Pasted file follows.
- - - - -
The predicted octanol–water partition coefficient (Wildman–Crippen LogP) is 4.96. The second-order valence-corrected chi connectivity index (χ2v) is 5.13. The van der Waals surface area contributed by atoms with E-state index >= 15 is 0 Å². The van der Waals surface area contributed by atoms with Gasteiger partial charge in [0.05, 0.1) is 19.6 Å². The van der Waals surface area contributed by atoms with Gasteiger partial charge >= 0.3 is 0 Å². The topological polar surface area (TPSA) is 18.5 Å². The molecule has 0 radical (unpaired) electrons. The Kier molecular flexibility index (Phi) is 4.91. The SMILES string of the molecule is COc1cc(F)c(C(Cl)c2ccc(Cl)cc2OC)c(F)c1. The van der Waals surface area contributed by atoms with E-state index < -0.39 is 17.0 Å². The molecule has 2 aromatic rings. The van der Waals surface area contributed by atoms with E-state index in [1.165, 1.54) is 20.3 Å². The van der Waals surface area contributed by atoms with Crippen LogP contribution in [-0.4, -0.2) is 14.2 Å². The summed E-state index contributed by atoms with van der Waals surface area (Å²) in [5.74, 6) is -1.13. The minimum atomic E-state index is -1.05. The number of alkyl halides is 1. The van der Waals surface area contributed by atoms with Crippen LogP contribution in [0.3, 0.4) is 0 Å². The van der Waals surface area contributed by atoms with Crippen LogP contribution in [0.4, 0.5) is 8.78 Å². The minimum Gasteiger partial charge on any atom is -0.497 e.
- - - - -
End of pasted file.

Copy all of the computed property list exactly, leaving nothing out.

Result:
The predicted octanol–water partition coefficient (Wildman–Crippen LogP) is 4.96. The second-order valence-corrected chi connectivity index (χ2v) is 5.13. The van der Waals surface area contributed by atoms with E-state index >= 15 is 0 Å². The van der Waals surface area contributed by atoms with Gasteiger partial charge in [0.05, 0.1) is 19.6 Å². The van der Waals surface area contributed by atoms with Gasteiger partial charge >= 0.3 is 0 Å². The topological polar surface area (TPSA) is 18.5 Å². The molecule has 0 radical (unpaired) electrons. The Kier molecular flexibility index (Phi) is 4.91. The SMILES string of the molecule is COc1cc(F)c(C(Cl)c2ccc(Cl)cc2OC)c(F)c1. The van der Waals surface area contributed by atoms with E-state index < -0.39 is 17.0 Å². The molecule has 2 aromatic rings. The van der Waals surface area contributed by atoms with E-state index in [1.165, 1.54) is 20.3 Å². The van der Waals surface area contributed by atoms with Crippen LogP contribution in [-0.4, -0.2) is 14.2 Å². The summed E-state index contributed by atoms with van der Waals surface area (Å²) in [5.74, 6) is -1.13. The minimum atomic E-state index is -1.05. The number of alkyl halides is 1. The van der Waals surface area contributed by atoms with Crippen LogP contribution in [0.3, 0.4) is 0 Å². The van der Waals surface area contributed by atoms with Crippen LogP contribution in [0.4, 0.5) is 8.78 Å². The minimum Gasteiger partial charge on any atom is -0.497 e.